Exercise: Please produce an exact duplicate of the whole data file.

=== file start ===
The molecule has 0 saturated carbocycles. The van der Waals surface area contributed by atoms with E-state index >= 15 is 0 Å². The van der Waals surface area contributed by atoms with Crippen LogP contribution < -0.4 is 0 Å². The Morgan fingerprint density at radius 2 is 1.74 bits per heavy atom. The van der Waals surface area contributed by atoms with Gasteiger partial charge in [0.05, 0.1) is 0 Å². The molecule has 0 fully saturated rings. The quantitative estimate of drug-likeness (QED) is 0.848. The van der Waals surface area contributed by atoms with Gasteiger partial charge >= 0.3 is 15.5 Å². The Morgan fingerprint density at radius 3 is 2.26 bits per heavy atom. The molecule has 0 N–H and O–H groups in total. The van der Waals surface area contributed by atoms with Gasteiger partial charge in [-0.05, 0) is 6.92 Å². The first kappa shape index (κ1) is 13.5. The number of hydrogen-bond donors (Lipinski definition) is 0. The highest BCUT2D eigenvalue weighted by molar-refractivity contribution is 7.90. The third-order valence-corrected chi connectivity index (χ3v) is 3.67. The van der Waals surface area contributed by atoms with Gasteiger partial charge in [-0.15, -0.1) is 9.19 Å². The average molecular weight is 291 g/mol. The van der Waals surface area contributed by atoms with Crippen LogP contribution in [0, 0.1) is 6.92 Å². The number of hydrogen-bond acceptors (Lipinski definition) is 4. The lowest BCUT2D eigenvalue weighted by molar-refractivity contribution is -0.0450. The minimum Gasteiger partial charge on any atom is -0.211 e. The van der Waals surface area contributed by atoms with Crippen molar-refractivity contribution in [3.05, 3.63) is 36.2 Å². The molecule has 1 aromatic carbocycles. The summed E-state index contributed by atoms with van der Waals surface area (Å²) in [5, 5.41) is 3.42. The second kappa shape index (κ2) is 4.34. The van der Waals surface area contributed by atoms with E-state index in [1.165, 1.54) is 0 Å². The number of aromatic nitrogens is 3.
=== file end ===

The molecule has 0 saturated carbocycles. The van der Waals surface area contributed by atoms with E-state index >= 15 is 0 Å². The van der Waals surface area contributed by atoms with Crippen LogP contribution < -0.4 is 0 Å². The Morgan fingerprint density at radius 2 is 1.74 bits per heavy atom. The van der Waals surface area contributed by atoms with Gasteiger partial charge in [0.05, 0.1) is 0 Å². The molecule has 0 fully saturated rings. The quantitative estimate of drug-likeness (QED) is 0.848. The van der Waals surface area contributed by atoms with Gasteiger partial charge >= 0.3 is 15.5 Å². The Morgan fingerprint density at radius 3 is 2.26 bits per heavy atom. The molecule has 0 N–H and O–H groups in total. The van der Waals surface area contributed by atoms with Gasteiger partial charge in [-0.05, 0) is 6.92 Å². The first kappa shape index (κ1) is 13.5. The number of hydrogen-bond donors (Lipinski definition) is 0. The highest BCUT2D eigenvalue weighted by molar-refractivity contribution is 7.90. The third-order valence-corrected chi connectivity index (χ3v) is 3.67. The van der Waals surface area contributed by atoms with Gasteiger partial charge in [-0.15, -0.1) is 9.19 Å². The average molecular weight is 291 g/mol. The van der Waals surface area contributed by atoms with Crippen LogP contribution in [0, 0.1) is 6.92 Å². The number of hydrogen-bond acceptors (Lipinski definition) is 4. The lowest BCUT2D eigenvalue weighted by molar-refractivity contribution is -0.0450. The minimum Gasteiger partial charge on any atom is -0.211 e. The van der Waals surface area contributed by atoms with Crippen molar-refractivity contribution in [3.05, 3.63) is 36.2 Å². The molecule has 1 aromatic carbocycles. The summed E-state index contributed by atoms with van der Waals surface area (Å²) in [5, 5.41) is 3.42. The second kappa shape index (κ2) is 4.34. The van der Waals surface area contributed by atoms with E-state index in [1.165, 1.54) is 0 Å². The number of aromatic nitrogens is 3.